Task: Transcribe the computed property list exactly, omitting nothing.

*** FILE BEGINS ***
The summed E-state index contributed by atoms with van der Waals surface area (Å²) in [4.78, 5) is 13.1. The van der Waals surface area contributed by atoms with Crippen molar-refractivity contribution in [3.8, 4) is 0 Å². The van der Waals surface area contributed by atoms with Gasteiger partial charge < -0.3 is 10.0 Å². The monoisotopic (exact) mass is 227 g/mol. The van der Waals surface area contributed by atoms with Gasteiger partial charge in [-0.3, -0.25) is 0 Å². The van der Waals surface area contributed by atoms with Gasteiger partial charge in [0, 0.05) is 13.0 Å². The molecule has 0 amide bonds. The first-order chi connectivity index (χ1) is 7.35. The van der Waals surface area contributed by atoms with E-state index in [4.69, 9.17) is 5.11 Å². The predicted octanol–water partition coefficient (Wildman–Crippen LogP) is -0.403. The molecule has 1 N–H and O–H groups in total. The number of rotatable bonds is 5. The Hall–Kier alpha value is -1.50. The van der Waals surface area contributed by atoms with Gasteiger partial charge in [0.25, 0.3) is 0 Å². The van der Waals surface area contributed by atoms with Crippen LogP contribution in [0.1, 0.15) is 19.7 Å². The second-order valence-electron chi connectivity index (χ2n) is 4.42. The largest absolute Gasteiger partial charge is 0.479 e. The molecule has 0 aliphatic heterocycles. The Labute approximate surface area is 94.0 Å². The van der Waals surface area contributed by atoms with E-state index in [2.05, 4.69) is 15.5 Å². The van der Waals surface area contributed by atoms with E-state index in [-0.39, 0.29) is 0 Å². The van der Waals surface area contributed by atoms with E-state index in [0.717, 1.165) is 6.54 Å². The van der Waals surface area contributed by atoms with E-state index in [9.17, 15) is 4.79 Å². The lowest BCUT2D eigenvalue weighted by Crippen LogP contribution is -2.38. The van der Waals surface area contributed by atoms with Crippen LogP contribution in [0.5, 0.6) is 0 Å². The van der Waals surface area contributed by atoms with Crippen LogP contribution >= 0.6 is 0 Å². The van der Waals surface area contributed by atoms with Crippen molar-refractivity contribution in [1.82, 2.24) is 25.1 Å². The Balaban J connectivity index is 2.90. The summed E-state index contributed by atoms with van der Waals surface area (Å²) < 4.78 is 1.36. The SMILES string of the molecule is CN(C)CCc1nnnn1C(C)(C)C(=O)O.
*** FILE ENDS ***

The summed E-state index contributed by atoms with van der Waals surface area (Å²) in [4.78, 5) is 13.1. The van der Waals surface area contributed by atoms with Crippen molar-refractivity contribution in [3.8, 4) is 0 Å². The van der Waals surface area contributed by atoms with Gasteiger partial charge < -0.3 is 10.0 Å². The monoisotopic (exact) mass is 227 g/mol. The van der Waals surface area contributed by atoms with Gasteiger partial charge in [-0.3, -0.25) is 0 Å². The van der Waals surface area contributed by atoms with Gasteiger partial charge in [0, 0.05) is 13.0 Å². The molecule has 0 amide bonds. The first-order chi connectivity index (χ1) is 7.35. The van der Waals surface area contributed by atoms with E-state index in [4.69, 9.17) is 5.11 Å². The predicted octanol–water partition coefficient (Wildman–Crippen LogP) is -0.403. The molecule has 1 N–H and O–H groups in total. The number of rotatable bonds is 5. The Hall–Kier alpha value is -1.50. The van der Waals surface area contributed by atoms with Gasteiger partial charge in [0.25, 0.3) is 0 Å². The van der Waals surface area contributed by atoms with Crippen LogP contribution in [0.1, 0.15) is 19.7 Å². The second-order valence-electron chi connectivity index (χ2n) is 4.42. The largest absolute Gasteiger partial charge is 0.479 e. The molecule has 0 aliphatic heterocycles. The Labute approximate surface area is 94.0 Å². The van der Waals surface area contributed by atoms with E-state index in [2.05, 4.69) is 15.5 Å². The van der Waals surface area contributed by atoms with E-state index in [-0.39, 0.29) is 0 Å². The van der Waals surface area contributed by atoms with E-state index in [0.717, 1.165) is 6.54 Å². The van der Waals surface area contributed by atoms with E-state index in [9.17, 15) is 4.79 Å². The lowest BCUT2D eigenvalue weighted by Crippen LogP contribution is -2.38. The van der Waals surface area contributed by atoms with Crippen LogP contribution in [0.5, 0.6) is 0 Å². The van der Waals surface area contributed by atoms with Crippen LogP contribution >= 0.6 is 0 Å². The van der Waals surface area contributed by atoms with Crippen molar-refractivity contribution in [1.82, 2.24) is 25.1 Å². The Balaban J connectivity index is 2.90. The summed E-state index contributed by atoms with van der Waals surface area (Å²) < 4.78 is 1.36. The SMILES string of the molecule is CN(C)CCc1nnnn1C(C)(C)C(=O)O.